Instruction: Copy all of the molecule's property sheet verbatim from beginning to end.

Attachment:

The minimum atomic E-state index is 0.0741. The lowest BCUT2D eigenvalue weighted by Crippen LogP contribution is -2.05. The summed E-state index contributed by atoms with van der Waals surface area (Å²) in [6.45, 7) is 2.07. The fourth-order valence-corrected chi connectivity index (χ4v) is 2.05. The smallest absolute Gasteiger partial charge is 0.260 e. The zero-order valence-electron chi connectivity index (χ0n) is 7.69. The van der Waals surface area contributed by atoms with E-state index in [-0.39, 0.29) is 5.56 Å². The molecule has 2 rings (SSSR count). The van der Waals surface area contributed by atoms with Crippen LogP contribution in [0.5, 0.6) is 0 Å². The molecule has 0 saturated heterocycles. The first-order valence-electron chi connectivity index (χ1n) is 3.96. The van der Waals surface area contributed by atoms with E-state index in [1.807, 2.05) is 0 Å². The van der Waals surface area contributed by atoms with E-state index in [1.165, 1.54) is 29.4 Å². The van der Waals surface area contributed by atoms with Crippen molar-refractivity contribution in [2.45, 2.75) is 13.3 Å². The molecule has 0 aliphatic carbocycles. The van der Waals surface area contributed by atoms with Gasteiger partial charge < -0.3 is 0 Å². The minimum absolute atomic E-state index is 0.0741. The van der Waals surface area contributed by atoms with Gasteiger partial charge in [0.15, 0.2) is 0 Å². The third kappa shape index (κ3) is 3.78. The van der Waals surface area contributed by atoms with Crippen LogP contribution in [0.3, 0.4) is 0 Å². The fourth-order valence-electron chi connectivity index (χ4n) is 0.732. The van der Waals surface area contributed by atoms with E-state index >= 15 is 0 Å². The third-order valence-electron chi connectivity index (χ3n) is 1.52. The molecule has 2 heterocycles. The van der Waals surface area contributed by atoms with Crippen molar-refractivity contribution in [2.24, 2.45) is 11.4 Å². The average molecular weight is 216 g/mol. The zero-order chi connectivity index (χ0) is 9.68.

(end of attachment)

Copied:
The minimum atomic E-state index is 0.0741. The lowest BCUT2D eigenvalue weighted by Crippen LogP contribution is -2.05. The summed E-state index contributed by atoms with van der Waals surface area (Å²) in [6.45, 7) is 2.07. The fourth-order valence-corrected chi connectivity index (χ4v) is 2.05. The smallest absolute Gasteiger partial charge is 0.260 e. The zero-order valence-electron chi connectivity index (χ0n) is 7.69. The van der Waals surface area contributed by atoms with E-state index in [-0.39, 0.29) is 5.56 Å². The molecule has 2 rings (SSSR count). The van der Waals surface area contributed by atoms with Crippen LogP contribution in [0.5, 0.6) is 0 Å². The molecule has 0 saturated heterocycles. The first-order valence-electron chi connectivity index (χ1n) is 3.96. The van der Waals surface area contributed by atoms with E-state index in [1.807, 2.05) is 0 Å². The van der Waals surface area contributed by atoms with E-state index in [1.165, 1.54) is 29.4 Å². The van der Waals surface area contributed by atoms with Crippen molar-refractivity contribution in [2.45, 2.75) is 13.3 Å². The molecule has 0 aliphatic carbocycles. The van der Waals surface area contributed by atoms with Gasteiger partial charge < -0.3 is 0 Å². The minimum absolute atomic E-state index is 0.0741. The van der Waals surface area contributed by atoms with Gasteiger partial charge in [0.15, 0.2) is 0 Å². The third kappa shape index (κ3) is 3.78. The van der Waals surface area contributed by atoms with Crippen LogP contribution in [0.3, 0.4) is 0 Å². The fourth-order valence-electron chi connectivity index (χ4n) is 0.732. The van der Waals surface area contributed by atoms with E-state index >= 15 is 0 Å². The third-order valence-electron chi connectivity index (χ3n) is 1.52. The molecule has 2 heterocycles. The van der Waals surface area contributed by atoms with Crippen molar-refractivity contribution in [2.24, 2.45) is 11.4 Å². The average molecular weight is 216 g/mol. The zero-order chi connectivity index (χ0) is 9.68.